American educators operate on the premise of “benign neglect” – that students have to work out their social problems by themselves and that teachers should not interfere with this childhood “rite of passage.”
But there is another way. A growing movement from abroad in Sweden and Canada has begun to challenge these premises. A book on mobbing by Dan Olweus shows that this culture of cliques, social torture, and cruelty can be changed by concerned educators.
“Bully Beware” programs have been successful in dozens of schools around the world. Unfortunately, few of these schools are in the U.S. and these anti-bullying notions are not being accepted by traditional American educators. After the Santee, California shooting in 2001, the Washington State Senate passed legislation aimed at cracking down on bullying, but not without opposition. Some of the Republicans questioned whether a law could fix the problems of bullies.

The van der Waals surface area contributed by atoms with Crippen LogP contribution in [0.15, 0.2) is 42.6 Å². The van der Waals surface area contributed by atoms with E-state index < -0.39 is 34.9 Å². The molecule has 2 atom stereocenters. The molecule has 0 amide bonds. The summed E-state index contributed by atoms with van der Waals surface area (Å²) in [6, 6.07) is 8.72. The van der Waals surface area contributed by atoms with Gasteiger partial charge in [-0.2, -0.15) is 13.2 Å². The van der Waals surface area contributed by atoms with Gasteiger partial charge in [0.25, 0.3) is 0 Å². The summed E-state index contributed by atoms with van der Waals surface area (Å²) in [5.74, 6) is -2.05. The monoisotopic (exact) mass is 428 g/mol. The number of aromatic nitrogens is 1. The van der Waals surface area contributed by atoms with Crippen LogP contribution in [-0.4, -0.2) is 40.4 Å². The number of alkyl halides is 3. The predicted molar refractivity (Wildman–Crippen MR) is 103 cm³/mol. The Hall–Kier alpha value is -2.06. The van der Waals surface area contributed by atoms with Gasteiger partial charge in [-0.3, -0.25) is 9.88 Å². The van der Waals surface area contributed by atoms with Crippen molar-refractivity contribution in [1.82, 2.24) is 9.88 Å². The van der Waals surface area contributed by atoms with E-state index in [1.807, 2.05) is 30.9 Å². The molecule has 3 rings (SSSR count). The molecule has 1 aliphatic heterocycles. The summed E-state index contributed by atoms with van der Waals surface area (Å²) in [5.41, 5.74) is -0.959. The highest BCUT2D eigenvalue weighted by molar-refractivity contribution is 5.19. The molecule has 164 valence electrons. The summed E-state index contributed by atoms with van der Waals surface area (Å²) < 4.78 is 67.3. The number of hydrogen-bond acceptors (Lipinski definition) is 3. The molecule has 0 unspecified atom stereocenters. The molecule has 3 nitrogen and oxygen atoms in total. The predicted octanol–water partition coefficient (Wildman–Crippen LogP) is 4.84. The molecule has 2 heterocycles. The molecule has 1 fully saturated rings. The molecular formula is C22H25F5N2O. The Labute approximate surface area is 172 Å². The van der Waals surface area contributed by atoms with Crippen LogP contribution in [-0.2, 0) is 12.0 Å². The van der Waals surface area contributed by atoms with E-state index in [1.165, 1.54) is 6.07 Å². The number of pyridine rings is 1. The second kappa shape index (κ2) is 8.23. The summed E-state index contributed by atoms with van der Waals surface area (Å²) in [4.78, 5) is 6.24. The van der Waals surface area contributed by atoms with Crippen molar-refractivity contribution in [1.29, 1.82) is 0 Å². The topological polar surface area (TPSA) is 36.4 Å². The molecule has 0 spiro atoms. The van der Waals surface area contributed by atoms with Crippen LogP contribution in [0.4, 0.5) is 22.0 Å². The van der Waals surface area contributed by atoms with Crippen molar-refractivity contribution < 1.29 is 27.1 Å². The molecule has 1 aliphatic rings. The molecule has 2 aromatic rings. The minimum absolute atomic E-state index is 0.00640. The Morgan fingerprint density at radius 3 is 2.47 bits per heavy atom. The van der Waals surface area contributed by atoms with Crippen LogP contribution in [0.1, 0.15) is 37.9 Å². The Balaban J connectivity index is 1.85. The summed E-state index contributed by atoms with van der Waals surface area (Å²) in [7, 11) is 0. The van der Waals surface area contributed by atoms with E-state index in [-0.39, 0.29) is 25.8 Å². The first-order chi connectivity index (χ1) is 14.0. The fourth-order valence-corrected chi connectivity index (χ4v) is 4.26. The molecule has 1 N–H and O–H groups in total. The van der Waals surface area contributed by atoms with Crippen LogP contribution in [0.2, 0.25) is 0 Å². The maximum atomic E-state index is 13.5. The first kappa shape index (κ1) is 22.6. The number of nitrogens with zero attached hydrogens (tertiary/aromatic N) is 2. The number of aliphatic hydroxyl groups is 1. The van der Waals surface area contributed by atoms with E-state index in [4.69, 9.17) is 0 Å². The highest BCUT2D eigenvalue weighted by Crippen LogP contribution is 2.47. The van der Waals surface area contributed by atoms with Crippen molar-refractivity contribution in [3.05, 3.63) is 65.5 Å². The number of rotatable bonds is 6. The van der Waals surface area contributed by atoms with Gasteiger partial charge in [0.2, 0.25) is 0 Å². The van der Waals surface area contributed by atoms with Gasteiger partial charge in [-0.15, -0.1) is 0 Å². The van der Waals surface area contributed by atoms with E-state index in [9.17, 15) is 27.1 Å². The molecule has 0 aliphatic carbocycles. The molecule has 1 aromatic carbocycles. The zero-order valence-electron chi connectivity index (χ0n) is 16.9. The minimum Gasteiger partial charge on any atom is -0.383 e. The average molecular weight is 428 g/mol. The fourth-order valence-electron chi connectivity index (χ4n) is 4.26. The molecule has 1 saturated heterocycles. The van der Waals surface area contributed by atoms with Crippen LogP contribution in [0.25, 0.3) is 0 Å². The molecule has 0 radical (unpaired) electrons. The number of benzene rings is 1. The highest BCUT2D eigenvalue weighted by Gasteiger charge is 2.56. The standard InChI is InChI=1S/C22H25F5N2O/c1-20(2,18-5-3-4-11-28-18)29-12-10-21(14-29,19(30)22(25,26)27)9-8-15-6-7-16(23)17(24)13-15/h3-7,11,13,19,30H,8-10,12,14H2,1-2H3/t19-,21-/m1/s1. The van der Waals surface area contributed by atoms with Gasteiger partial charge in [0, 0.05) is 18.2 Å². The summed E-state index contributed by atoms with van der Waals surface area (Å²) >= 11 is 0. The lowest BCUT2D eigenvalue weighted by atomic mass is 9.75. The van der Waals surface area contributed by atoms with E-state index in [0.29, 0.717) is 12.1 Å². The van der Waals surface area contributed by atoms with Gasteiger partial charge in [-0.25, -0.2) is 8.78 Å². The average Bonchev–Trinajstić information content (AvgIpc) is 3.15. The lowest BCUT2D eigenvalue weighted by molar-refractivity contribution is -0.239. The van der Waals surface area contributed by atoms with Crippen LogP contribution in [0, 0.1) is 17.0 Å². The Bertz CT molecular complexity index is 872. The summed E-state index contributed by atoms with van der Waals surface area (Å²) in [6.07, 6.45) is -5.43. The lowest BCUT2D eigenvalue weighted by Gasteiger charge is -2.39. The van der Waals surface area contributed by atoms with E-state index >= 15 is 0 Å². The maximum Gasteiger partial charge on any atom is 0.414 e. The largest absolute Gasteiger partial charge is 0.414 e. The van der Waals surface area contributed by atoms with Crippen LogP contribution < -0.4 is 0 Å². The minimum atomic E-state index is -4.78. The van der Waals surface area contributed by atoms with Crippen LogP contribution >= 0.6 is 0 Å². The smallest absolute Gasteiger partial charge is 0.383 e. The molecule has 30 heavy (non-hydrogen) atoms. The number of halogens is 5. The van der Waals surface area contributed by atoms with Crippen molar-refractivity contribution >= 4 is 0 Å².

One study of pediatric leukemia patients showed that they associated their worst pain not with chemotherapy, surgery, or spinal taps but with “going back to school and being teased.”
Consider what might have happened if any of the schools had been attentive to such problems. At Columbine, students, being aware of such problems, would have told a teacher that “the trenchcoat mafia” was acting strange. The teacher would have asked what the “trenchcoat mafia” meant. They would have been told that it was a reference to a dream scene in the 1995 film — The Basketball Diaries — in which Leonardo DiCaprio fanaticizes about wiping out his classmates. A professional would have quickly seen that such behavior represents a potentially dangerous alienation. And the ultimate shooting of 25 might have been prevented.